ARLINGTON, VA - In new crash tests aimed at evaluating rollover protection, the Nissan Frontier proved to have the strongest roof, the Insurance Institute for Highway Safety said. 

Five 2010 small pickups took part in the testing. The Frontier, also sold as the Suzuki Equator, was the only pickup in the group to draw the highest rating of "good." The Ford Ranger was rated "acceptable." The Dodge Dakota, Toyota Tacoma and Colorado (also sold as the GMC Canyon) drew the IIHS rating of "marginal." The Chevrolet Colorado was deemed the weakest among the five small pickup trucks tested, IIHS said. 

IIHS said the rating system was based on research showing that occupants in rollover crashes benefit from stronger roofs. Vehicles rated "good" must have roofs that are more than twice as strong as the minimum required under the current federal safety standard. 

The ratings, products of the institute's new roof strength testing program, add to consumer information tests that rate vehicles' front, side and rear crashworthiness. The rollover test is designed to help consumers pick vehicles that will protect them the best in one of the most serious kinds of crashes, IIHS said. 

According to the institute, there's plenty of room for future improvement in the safety of small pickup trucks. 

"As a group, small pickups aren't performing as well as small cars or small SUVs in all of the institute's safety tests," said David Zuby, IIHS senior vice president. "None of the ones we tested is a top-notch performer across the board. In fact, no small pickup earns our Top Safety Pick award." 

The Frontier, IIHS said, came close to winning the 2010 award, but it's rated "acceptable" instead of "good" for protection against neck injury in rear crashes. To earn Top Safety Pick, a vehicle has to earn "good" ratings for protection in front, side, rear and rollover crashes. It also has to have electronic stability control.



Nearly 10,000 people a year are killed in rollovers. When vehicles roll, their roofs hit the ground, deform and crush. Stronger roofs crush less, reducing the risk of injury from contact with the roof itself. Stronger roofs also can prevent people, especially those who aren't using safety belts, from being ejected through windows, windshields or doors that have broken or opened because the roof deformed. Roofs that don't collapse help keep people inside vehicles when they roll, IIHS said.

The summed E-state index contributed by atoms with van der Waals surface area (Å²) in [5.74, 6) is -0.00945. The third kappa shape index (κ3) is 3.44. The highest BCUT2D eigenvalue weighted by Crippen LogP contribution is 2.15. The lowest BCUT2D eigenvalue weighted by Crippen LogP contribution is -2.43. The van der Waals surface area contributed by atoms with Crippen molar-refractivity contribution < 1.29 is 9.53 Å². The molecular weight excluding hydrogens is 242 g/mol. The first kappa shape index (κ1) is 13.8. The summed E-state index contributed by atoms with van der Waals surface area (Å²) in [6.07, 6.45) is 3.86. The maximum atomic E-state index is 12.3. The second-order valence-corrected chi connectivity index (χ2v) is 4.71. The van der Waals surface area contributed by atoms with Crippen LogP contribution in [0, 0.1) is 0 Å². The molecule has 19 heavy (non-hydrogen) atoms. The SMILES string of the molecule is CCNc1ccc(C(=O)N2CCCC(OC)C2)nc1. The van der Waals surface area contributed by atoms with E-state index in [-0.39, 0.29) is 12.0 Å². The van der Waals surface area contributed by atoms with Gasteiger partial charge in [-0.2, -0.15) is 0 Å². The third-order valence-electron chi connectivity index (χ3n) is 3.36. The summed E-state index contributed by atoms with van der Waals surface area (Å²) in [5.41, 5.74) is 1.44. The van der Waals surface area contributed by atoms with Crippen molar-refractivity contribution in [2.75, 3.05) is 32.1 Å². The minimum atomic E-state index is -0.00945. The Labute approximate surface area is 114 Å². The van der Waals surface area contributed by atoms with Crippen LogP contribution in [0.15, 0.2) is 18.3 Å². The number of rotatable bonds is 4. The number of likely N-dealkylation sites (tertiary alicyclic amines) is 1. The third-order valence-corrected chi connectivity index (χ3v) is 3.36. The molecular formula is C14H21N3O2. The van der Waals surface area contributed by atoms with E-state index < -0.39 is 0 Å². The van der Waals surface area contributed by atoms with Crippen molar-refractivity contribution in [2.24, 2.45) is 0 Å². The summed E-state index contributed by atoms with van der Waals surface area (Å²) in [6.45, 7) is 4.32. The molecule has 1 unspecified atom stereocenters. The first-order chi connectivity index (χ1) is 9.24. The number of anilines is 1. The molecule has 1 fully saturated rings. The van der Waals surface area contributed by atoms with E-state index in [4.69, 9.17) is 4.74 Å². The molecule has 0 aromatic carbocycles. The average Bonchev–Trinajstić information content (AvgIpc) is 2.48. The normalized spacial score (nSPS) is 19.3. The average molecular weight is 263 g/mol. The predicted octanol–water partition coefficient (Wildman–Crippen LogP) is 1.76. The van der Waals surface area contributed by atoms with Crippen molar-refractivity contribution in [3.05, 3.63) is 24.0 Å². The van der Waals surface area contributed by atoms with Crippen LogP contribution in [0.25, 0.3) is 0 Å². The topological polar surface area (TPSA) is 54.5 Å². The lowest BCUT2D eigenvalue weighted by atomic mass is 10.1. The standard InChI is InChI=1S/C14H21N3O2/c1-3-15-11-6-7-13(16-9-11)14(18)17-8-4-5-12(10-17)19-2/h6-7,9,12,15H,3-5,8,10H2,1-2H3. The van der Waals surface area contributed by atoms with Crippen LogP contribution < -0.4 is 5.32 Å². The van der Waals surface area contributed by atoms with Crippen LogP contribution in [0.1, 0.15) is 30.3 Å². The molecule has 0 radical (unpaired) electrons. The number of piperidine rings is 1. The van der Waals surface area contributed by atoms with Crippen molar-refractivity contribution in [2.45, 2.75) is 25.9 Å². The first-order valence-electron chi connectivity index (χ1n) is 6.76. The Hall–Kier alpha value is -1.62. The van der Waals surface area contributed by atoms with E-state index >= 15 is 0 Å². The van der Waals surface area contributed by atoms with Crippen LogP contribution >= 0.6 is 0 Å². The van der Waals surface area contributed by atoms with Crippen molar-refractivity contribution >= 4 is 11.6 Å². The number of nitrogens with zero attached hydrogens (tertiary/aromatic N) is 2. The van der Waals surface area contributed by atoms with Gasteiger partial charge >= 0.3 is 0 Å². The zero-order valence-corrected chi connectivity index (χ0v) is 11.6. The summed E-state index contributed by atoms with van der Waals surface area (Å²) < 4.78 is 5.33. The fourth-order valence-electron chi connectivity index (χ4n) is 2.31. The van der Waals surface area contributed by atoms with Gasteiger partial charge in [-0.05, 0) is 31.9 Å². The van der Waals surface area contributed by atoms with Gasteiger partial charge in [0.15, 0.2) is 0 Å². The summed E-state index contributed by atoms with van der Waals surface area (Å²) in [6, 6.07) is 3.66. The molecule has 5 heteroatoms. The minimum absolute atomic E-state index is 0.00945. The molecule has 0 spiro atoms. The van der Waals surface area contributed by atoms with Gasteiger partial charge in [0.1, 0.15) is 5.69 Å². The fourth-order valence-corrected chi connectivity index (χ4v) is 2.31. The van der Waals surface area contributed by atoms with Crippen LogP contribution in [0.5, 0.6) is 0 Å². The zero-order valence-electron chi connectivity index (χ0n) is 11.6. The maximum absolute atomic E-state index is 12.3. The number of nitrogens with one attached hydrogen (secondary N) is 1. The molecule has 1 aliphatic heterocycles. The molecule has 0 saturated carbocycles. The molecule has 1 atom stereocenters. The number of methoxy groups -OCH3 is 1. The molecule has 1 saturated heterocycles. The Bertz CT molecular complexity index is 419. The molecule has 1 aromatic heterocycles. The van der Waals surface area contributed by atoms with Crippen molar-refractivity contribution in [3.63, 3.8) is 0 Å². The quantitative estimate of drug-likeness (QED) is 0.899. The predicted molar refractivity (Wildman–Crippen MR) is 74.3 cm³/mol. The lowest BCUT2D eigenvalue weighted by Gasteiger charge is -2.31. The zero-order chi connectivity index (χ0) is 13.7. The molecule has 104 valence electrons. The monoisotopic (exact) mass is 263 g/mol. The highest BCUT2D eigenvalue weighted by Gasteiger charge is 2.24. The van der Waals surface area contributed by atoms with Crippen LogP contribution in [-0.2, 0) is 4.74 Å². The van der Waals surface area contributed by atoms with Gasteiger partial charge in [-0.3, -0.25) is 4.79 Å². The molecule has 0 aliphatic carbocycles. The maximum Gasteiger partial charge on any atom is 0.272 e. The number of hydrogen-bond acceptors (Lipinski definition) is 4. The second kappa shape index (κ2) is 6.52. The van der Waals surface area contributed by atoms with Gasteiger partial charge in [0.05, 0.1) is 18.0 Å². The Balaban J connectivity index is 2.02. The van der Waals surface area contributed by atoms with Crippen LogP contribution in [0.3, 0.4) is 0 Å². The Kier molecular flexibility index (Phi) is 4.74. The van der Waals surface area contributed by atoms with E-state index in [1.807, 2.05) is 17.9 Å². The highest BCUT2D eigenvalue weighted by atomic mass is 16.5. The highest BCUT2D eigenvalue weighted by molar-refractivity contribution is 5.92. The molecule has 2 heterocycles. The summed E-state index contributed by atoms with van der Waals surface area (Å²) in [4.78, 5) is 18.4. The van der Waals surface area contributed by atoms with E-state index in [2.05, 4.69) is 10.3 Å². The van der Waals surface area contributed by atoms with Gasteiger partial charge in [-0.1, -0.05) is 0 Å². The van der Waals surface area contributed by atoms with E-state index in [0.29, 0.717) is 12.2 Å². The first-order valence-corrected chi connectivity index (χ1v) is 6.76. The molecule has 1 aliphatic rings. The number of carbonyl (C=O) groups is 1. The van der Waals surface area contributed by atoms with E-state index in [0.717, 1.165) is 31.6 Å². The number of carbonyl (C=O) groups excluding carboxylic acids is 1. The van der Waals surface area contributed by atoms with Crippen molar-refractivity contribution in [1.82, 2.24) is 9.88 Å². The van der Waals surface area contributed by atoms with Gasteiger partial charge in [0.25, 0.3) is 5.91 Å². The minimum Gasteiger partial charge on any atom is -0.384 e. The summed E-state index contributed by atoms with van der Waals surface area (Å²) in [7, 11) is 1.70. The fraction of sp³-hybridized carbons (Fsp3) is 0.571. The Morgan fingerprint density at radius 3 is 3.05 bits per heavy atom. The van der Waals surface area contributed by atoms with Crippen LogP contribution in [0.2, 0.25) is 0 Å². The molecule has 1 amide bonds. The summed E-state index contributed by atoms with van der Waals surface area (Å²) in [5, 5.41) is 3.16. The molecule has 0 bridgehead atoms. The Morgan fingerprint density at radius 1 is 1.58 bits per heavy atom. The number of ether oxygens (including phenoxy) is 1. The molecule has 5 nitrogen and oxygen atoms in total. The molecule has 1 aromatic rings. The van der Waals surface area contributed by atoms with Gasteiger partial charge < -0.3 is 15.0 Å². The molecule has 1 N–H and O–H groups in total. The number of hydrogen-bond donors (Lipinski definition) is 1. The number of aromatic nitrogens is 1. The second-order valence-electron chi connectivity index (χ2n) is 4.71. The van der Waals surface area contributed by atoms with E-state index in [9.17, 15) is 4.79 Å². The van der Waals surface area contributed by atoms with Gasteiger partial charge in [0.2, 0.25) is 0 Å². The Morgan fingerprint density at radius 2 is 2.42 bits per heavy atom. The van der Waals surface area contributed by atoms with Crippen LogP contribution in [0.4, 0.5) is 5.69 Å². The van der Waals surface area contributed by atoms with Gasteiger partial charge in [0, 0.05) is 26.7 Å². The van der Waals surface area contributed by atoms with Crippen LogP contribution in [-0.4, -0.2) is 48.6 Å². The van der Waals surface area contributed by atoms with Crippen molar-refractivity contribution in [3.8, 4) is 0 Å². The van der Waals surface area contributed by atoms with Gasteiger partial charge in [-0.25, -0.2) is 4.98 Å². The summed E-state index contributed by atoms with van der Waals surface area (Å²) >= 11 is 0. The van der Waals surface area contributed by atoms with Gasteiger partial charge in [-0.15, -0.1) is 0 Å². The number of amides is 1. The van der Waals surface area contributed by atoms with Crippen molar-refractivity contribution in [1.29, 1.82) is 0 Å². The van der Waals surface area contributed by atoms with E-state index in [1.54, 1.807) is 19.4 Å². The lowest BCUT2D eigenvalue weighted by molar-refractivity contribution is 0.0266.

Rollovers are much more common for SUVs and pickup trucks than for cars. In 2008 almost half (47 percent) of all pickup occupants killed in crashes were in trucks that rolled over. This compares with 58 percent of deaths in SUVs and 25 percent in cars. 

Of course, the best occupant protection is to keep vehicles from rolling in the first place. Electronic stability control is significantly reducing rollovers, especially fatal single-vehicle ones. When vehicles roll, side curtain airbags help protect people. Safety belt use is essential, IIHS said.

In the institute's roof strength test, a metal plate is pushed against one corner of a roof at a constant speed. To earn a "good" rating, a roof must withstand a force of four times the vehicle's weight before reaching five inches of crush. For an "acceptable" rating, the minimum strength-to-weight ratio required is 3.25. A "marginal" rating value is 2.5, and anything lower than that is "poor." The Frontier withstood a force of just over four times its weight. 


In April 2009, the National Highway Traffic Safety Administration ended numerous delays by unveiling a new rule that raises the federal roof strength requirement -- currently a strength-to-weight ratio of 1.5 -- to 3 for vehicles with weight ratings up to 6,000 pounds. 

Roofs on vehicles with weight ratings 6,000 to 10,000 pounds will be required to withstand a force equal to 1.5 times their unloaded weight, whereas these vehicles' roofs are not regulated under the old standard. Another requirement is that roofs maintain sufficient headroom during testing. For the first time, the government will require the same performance on both sides of a roof when tested sequentially. Phase-in begins in September 2012, and all vehicles must comply by September 2016. 

"The long phase-in of the new standard means roofs won't have to get stronger right away," Zuby pointed out, "so we plan to continue rating vehicle roof strength for the foreseeable future. We want to reward manufacturers who are ahead of their competition for protecting people in rollovers." 

In addition to the new roof strength ratings, the institute conducted side tests of small pickup truck models. Earning "good" ratings were the Frontier, with standard front and rear head curtain airbags plus front torso airbags. Also earning "good" ratings were the Ranger, with standard front-seat mounted combination head and torso airbags, and the Tacoma, which the IIHS tested in 2008.